The Caste System of Race in America: A DEI Discussion

The LWVBAE’s Diversity, Equity, and Inclusion (DEI) Team’s goal from its creation was to try to make the League a more diverse and inclusive organization and it is continuing to do just that. The team has been holding biweekly meetings where discussion topics range from how to make our events more inclusive to the way the idea of race governs our society.

Just this last Thursday, September 23, the DEI team met for the second of many book club meetings to discuss what had been read in the book Caste: The Origins of Our Discontents. The book by Pulitzer Prize winning author, Isabel Wilkerson, is about the tiered caste system of race in the United States. She discusses how there is a powerful caste system that governs all of our lives and makes comparisons to the caste systems of India and Nazi Germany.

In the discussion about the reading at the DEI team meeting, one of the points that was brought up was how the concept of race is something that was created by humans relatively recently. Race, as has been proven many times, in no way defines a significant biological or genetic difference between people. All humans, no matter the color of their skin, share 99.9% of their genetic makeup. Therefore, the major barrier separating us consists of the concepts we have created. There is a system of social programming and manipulation, Wilkerson discusses, that leads to internalizing biases that shape how we see ourselves and others. There were of course thoughts on this issue that were brought up during the meeting.

“We need to eventually get to this question of the undoing,” said Kandea Mosley.

The problem facing us now is that these systems have been in place for so long, they are now part of our society. To make improvements, we must try to find ways to be more inclusive and think about how our actions impact others and that is just what the DEI team is trying to do.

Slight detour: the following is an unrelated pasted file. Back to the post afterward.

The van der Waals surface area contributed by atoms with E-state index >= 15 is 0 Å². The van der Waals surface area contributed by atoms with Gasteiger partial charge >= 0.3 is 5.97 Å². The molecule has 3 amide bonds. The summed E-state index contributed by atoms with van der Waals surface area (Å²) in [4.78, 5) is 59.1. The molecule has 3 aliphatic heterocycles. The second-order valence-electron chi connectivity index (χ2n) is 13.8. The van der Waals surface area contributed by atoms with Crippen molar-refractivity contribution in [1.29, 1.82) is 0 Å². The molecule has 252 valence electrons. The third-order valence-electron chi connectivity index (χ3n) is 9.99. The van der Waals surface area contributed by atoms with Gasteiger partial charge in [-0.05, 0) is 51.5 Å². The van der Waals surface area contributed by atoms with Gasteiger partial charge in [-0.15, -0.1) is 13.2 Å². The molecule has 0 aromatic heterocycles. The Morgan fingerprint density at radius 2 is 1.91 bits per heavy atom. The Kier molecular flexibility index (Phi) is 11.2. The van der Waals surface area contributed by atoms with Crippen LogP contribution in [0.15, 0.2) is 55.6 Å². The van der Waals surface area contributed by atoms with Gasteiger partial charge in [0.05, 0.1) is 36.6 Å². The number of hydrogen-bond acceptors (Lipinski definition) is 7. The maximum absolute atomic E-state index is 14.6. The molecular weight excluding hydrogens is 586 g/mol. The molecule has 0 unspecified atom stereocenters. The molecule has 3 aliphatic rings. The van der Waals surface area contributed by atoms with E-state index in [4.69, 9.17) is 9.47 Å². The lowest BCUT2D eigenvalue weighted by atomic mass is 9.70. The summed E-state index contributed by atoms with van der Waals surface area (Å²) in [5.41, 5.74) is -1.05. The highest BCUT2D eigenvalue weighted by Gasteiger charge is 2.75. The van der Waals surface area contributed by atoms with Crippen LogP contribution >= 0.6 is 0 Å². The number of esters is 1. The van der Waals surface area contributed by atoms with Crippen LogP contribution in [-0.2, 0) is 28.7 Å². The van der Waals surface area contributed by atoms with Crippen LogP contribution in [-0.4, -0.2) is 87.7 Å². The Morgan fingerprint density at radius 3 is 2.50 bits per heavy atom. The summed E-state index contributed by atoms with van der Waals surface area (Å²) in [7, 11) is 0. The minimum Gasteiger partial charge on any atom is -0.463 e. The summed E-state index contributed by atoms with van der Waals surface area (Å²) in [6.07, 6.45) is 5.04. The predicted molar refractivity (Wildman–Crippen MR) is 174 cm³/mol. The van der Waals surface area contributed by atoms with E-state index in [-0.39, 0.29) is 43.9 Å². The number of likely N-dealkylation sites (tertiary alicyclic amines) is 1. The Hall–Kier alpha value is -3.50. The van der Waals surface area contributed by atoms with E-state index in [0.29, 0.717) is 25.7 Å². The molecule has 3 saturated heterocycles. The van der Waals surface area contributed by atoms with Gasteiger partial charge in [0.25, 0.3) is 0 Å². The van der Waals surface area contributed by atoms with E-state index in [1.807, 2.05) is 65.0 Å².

Another topic brought up surrounding the book was the use of the word “caste.” In the book, Wilkerson uses the word “caste” in three different ways. The first is a position in society. This is similar to the way it is used in India where it is referring to a tiered social system where some people are thought of as better than others for one reason or another. The second way she uses it is like the word “cast” or “cast in stone.” This is meant to mean that these divisions are concepts that are difficult to remove from the places where they are being used. The last way Wilkerson uses the word “caste” is similar to being cast in a play. She talks about how everyone has roles they are meant to fill and how caste systems promote these roles.

When talking about the idea of roles in a caste system, Swapan Gandhi said, “We cause harm to people around us not always because of malice, but because of the roles we’ve been given and expectations we’ve been taught in subtle and overt ways.”

The overarching idea during the discussion was that race only exists in context. As Kandea put it, “This thing [race] lives and breathes in a context and it only exists where people have different colors of skin in an age where something as superficial as skin or eye color has been assigned meaning. Across the Americas, race was a useful invention to justify rank dehumanization and unparalleled economic exploitation in the modern world.” In other words, race is about assigning value to human beings based on arbitrary things like skin color, and when there are no such differences, concepts like race begin to unravel, emphasizing the assertion that race is a human construct. It is not something that is a given, it is something that we can work to change about the way we think about ourselves and the world.

One way this is being done is through a project the League is currently working on that involves a proposed United States Commission on Truth, Racial Healing, and Transformation (TRHT). This commission is meant to help bring about change by addressing racism’s historic and current effects in our country. It’s goal is to move us to a place beyond systematic racism, where our society is no longer distorted by racial hierarchy.

Just this month, the Greater Tucson Arizona League released a tool kit with help from the LWVBAE that includes background on what the commission is and some calls to action. Our DEI team will be reviewing it over the next month to determine the best ways to introduce and use it as an educational resource.

If you are ever interested in joining the DEI team for a reading discussion, to gain access to its toolkit/roadmap for your work, or want to learn more about what the team does, you can contact League President Kandea Mosley at for information about joining.

–Alec White

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